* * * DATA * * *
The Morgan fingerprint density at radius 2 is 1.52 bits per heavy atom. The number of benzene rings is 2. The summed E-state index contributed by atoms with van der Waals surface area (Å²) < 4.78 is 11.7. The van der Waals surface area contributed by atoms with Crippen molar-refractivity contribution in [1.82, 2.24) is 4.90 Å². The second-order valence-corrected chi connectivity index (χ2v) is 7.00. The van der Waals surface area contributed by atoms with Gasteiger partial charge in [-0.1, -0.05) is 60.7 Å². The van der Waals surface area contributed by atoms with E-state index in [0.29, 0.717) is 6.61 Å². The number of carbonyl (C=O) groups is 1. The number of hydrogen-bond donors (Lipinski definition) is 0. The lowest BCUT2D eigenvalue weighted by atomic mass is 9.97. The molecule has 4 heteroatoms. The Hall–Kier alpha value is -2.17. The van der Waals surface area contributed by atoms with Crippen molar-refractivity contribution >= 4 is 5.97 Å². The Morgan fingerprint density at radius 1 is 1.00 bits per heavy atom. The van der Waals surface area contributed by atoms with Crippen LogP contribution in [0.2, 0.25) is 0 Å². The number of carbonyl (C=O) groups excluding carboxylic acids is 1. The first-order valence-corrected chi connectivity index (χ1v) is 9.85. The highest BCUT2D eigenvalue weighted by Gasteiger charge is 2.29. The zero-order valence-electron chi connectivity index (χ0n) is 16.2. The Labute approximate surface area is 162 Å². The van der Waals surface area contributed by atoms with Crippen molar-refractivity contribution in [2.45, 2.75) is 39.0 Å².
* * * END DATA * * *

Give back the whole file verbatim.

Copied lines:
The Morgan fingerprint density at radius 2 is 1.52 bits per heavy atom. The number of benzene rings is 2. The summed E-state index contributed by atoms with van der Waals surface area (Å²) < 4.78 is 11.7. The van der Waals surface area contributed by atoms with Crippen molar-refractivity contribution in [1.82, 2.24) is 4.90 Å². The second-order valence-corrected chi connectivity index (χ2v) is 7.00. The van der Waals surface area contributed by atoms with Gasteiger partial charge in [-0.1, -0.05) is 60.7 Å². The van der Waals surface area contributed by atoms with E-state index in [0.29, 0.717) is 6.61 Å². The number of carbonyl (C=O) groups is 1. The number of hydrogen-bond donors (Lipinski definition) is 0. The lowest BCUT2D eigenvalue weighted by atomic mass is 9.97. The molecule has 4 heteroatoms. The Hall–Kier alpha value is -2.17. The van der Waals surface area contributed by atoms with Crippen molar-refractivity contribution >= 4 is 5.97 Å². The Morgan fingerprint density at radius 1 is 1.00 bits per heavy atom. The van der Waals surface area contributed by atoms with Crippen LogP contribution in [0.2, 0.25) is 0 Å². The number of carbonyl (C=O) groups excluding carboxylic acids is 1. The first-order valence-corrected chi connectivity index (χ1v) is 9.85. The highest BCUT2D eigenvalue weighted by Gasteiger charge is 2.29. The zero-order valence-electron chi connectivity index (χ0n) is 16.2. The Labute approximate surface area is 162 Å². The van der Waals surface area contributed by atoms with Crippen molar-refractivity contribution in [2.45, 2.75) is 39.0 Å².